The Tallinn Manual examines the international law governing ‘cyber warfare’. As a general matter, it encompasses both the jus ad bellum, the international law governing the resort to force by States as an instrument of their national policy, and the jus in bello, the international law regulating the conduct of armed conflict (also labelled the law of war, the law of armed conflict, or international humanitarian law). Related bodies of international law, such as the law of State responsibility and the law of the sea, are dealt with in the context of these topics.
Cyber activities that occur below the level of a ‘use of force’ (as this term is understood in the jus ad bellum), like cyber criminality, have not been addressed in any detail. Nor have any prohibitions on specific cyber actions, except with regard to an ‘armed conflict’ to which the jus in bello applies. For instance, the Manual is without prejudice to other applicable fields of international law, such as international human rights or telecommunications law. The legality of cyber intelligence activities is examined only as they relate to the jus ad bellum notions of ‘use of force’ and ‘armed attack’, or as relevant in the context of an armed conflict governed by the jus in bello. Although individual States and those subject to their jurisdiction must comply with applicable national law, domestic legislation and regulations have likewise not been considered. Finally, the Manual does not delve into the issue of individual criminal liability under either domestic or international law.
In short, this is not a manual on ‘cyber security’ as that term is understood in common usage. Cyber espionage, theft of intellectual property, and a wide variety of criminal activities in cyberspace pose real and serious threats to all States, as well as to corporations and private individuals. An adequate response to them requires national and international measures. However, the Manual does not address such matters because application of the international law on uses of force and armed conflict plays little or no role in doing so. Such law is no more applicable to these threats in the cyber domain than it is in the physical world.
The Tallinn Manual’s emphasis is on cyber-to-cyber operations, sensu stricto. Examples include the launch of a cyber operation against a State’s critical infrastructure, or a cyber attack targeting enemy command and control systems. The Manual is not intended for use in considering the legal issues surrounding kinetic-to-cyber operations, such as an aerial attack employing bombs against a cyber control centre. It likewise does not address traditional electronic warfare attacks, like jamming. These operations are already well understood under the law of armed conflict.
Finally, the Manual addresses both international and non-international armed conflict. The Commentary indicates when a particular Rule is applicable in both categories of conflict, limited to international armed conflict, or of uncertain application in non-international armed conflict. It should be noted in this regard that the international law applicable to international armed conflict served as the starting point for the legal analysis. An assessment was subsequently made as to whether the particular Rule applies in non-international armed conflict.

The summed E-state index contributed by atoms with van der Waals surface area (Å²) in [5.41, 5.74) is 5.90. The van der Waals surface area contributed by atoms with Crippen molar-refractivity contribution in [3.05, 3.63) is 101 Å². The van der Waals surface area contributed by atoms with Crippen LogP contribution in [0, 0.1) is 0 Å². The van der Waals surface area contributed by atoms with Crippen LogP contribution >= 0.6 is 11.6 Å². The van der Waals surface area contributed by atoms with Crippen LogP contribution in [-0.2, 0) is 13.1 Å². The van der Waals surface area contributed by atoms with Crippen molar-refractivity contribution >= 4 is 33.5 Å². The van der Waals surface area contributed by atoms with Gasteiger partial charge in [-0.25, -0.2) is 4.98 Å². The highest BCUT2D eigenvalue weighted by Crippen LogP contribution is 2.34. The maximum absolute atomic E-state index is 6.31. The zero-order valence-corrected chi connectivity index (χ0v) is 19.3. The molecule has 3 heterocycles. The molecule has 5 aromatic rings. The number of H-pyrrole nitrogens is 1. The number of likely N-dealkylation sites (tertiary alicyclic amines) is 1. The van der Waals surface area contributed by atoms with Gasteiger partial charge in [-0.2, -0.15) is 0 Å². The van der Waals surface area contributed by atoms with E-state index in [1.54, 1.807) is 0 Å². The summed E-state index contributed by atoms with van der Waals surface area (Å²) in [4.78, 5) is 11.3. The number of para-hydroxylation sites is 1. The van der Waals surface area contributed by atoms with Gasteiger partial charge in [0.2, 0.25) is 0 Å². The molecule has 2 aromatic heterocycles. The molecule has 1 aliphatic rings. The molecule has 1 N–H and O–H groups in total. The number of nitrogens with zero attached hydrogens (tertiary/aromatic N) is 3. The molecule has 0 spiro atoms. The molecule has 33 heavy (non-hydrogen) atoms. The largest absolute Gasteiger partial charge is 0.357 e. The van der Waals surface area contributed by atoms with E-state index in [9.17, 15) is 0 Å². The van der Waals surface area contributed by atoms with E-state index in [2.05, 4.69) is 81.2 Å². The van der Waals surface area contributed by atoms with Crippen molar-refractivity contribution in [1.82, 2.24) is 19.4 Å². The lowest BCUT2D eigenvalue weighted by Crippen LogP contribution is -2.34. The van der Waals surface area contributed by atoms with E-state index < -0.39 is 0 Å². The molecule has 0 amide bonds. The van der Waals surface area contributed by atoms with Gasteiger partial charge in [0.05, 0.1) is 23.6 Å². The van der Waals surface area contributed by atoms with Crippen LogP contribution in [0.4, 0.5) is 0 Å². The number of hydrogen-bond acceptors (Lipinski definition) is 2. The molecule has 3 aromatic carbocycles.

There are no treaty provisions that directly deal with ‘cyber warfare’. Similarly, because State cyber practice and publicly available expressions of opinio juris are sparse, it is sometimes difficult to definitively conclude that any cyber-specific customary international law norm exists. This being so, any claim that every assertion in the Manual represents an incontrovertible restatement of international law would be an exaggeration.
This uncertainty does not mean cyber operations exist in a normative void. The International Group of Experts was unanimous in its estimation that both the jus ad bellum and jus in bello apply to cyber operations. Its task was to determine how such law applied, and to identify any cyber-unique aspects thereof. The Rules set forth in the Tallinn Manual accordingly reflect consensus among the Experts as to the applicable lex lata, that is, the law currently governing cyber conflict. It does not set forth lex ferenda, best practice, or preferred policy.
When treaty law directly on point or sufficient State practice and opinio juris from which to discern precise customary international law norms was lacking, the International Group of Experts crafted the Rules broadly. In these cases, the Experts agreed that the relevant principle of law extended into the cyber realm, but were hesitant to draw conclusions as to its exact scope and application in that context. Where different positions as to scope and application existed, they are reflected in the accompanying Commentary.
To the extent the Rules accurately articulate customary international law, they are binding on all States, subject to the possible existence of an exception for persistent objectors. At times, the text of a Rule closely resembles that of an existing treaty norm. For instance, Rule 38 regarding military objectives is nearly identical to the text of Article 52(2) of Additional Protocol I. In such cases, the International Group of Experts concluded that the treaty text represented a reliable and accurate restatement of customary international law. Users of this Manual are cautioned that States may be subject to additional norms set forth in treaties to which they are Party.
The Rules were adopted employing the principle of consensus within the International Group of Experts. All participating experts agreed that, as formulated, the Rules replicate customary international law, unless expressly noted otherwise. It must be acknowledged that at times members of the Group argued for a more restrictive or permissive standard than that eventually agreed upon. The Rule that emerged from these deliberations contains text regarding which it was possible to achieve consensus.
Although the observers (see below) participated in all discussions, the unanimity that was required for adoption of a Rule was limited to the International Group of Experts. Therefore, no conclusions can be drawn as to the position of any entity represented by an Observer with regard to the Rules.